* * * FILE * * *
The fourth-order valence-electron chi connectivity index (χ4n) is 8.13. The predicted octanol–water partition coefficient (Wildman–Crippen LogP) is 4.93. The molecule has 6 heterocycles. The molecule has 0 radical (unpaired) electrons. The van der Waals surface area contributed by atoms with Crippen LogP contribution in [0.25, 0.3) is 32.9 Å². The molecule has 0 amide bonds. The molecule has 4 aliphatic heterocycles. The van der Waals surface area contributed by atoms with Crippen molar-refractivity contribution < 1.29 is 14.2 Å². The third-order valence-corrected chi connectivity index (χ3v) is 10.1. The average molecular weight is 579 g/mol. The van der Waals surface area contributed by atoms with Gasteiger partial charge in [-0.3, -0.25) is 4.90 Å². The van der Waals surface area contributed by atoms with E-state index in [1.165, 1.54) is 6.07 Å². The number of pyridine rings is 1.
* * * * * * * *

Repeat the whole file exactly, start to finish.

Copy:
The fourth-order valence-electron chi connectivity index (χ4n) is 8.13. The predicted octanol–water partition coefficient (Wildman–Crippen LogP) is 4.93. The molecule has 6 heterocycles. The molecule has 0 radical (unpaired) electrons. The van der Waals surface area contributed by atoms with Crippen LogP contribution in [0.25, 0.3) is 32.9 Å². The molecule has 0 amide bonds. The molecule has 4 aliphatic heterocycles. The van der Waals surface area contributed by atoms with Crippen molar-refractivity contribution < 1.29 is 14.2 Å². The third-order valence-corrected chi connectivity index (χ3v) is 10.1. The average molecular weight is 579 g/mol. The van der Waals surface area contributed by atoms with Gasteiger partial charge in [-0.3, -0.25) is 4.90 Å². The van der Waals surface area contributed by atoms with E-state index in [1.165, 1.54) is 6.07 Å². The number of pyridine rings is 1.